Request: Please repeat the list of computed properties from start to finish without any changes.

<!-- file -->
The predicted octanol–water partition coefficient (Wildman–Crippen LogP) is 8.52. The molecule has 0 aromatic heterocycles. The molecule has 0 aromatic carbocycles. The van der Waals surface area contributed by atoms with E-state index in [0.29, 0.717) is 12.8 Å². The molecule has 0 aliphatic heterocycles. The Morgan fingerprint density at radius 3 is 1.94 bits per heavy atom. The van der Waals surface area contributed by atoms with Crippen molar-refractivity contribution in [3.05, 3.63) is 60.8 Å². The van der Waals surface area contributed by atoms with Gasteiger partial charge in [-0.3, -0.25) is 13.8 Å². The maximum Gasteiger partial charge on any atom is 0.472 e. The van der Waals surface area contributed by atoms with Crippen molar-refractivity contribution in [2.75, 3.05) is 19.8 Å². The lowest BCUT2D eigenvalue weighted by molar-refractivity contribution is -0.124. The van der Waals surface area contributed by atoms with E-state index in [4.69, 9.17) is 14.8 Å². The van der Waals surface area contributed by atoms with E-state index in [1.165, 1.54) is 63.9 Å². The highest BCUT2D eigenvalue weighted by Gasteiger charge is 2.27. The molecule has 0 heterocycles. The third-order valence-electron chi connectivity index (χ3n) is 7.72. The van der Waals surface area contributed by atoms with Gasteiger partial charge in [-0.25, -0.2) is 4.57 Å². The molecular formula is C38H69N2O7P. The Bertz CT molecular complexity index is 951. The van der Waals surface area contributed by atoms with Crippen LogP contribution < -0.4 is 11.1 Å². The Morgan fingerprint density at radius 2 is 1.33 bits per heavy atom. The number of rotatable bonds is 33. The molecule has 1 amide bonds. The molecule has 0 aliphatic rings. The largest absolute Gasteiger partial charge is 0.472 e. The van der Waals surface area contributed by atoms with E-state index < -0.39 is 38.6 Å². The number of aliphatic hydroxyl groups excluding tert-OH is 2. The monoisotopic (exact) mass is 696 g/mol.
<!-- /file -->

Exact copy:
The predicted octanol–water partition coefficient (Wildman–Crippen LogP) is 8.52. The molecule has 0 aromatic heterocycles. The molecule has 0 aromatic carbocycles. The van der Waals surface area contributed by atoms with E-state index in [0.29, 0.717) is 12.8 Å². The molecule has 0 aliphatic heterocycles. The Morgan fingerprint density at radius 3 is 1.94 bits per heavy atom. The van der Waals surface area contributed by atoms with Crippen molar-refractivity contribution in [3.05, 3.63) is 60.8 Å². The van der Waals surface area contributed by atoms with Gasteiger partial charge in [-0.3, -0.25) is 13.8 Å². The maximum Gasteiger partial charge on any atom is 0.472 e. The van der Waals surface area contributed by atoms with Crippen molar-refractivity contribution in [2.75, 3.05) is 19.8 Å². The lowest BCUT2D eigenvalue weighted by molar-refractivity contribution is -0.124. The van der Waals surface area contributed by atoms with E-state index in [4.69, 9.17) is 14.8 Å². The van der Waals surface area contributed by atoms with E-state index in [1.165, 1.54) is 63.9 Å². The highest BCUT2D eigenvalue weighted by Gasteiger charge is 2.27. The molecule has 0 heterocycles. The third-order valence-electron chi connectivity index (χ3n) is 7.72. The van der Waals surface area contributed by atoms with Gasteiger partial charge in [-0.25, -0.2) is 4.57 Å². The molecular formula is C38H69N2O7P. The Bertz CT molecular complexity index is 951. The van der Waals surface area contributed by atoms with Crippen LogP contribution < -0.4 is 11.1 Å². The Morgan fingerprint density at radius 2 is 1.33 bits per heavy atom. The number of rotatable bonds is 33. The molecule has 1 amide bonds. The molecule has 0 aliphatic rings. The largest absolute Gasteiger partial charge is 0.472 e. The van der Waals surface area contributed by atoms with E-state index < -0.39 is 38.6 Å². The number of aliphatic hydroxyl groups excluding tert-OH is 2. The monoisotopic (exact) mass is 696 g/mol.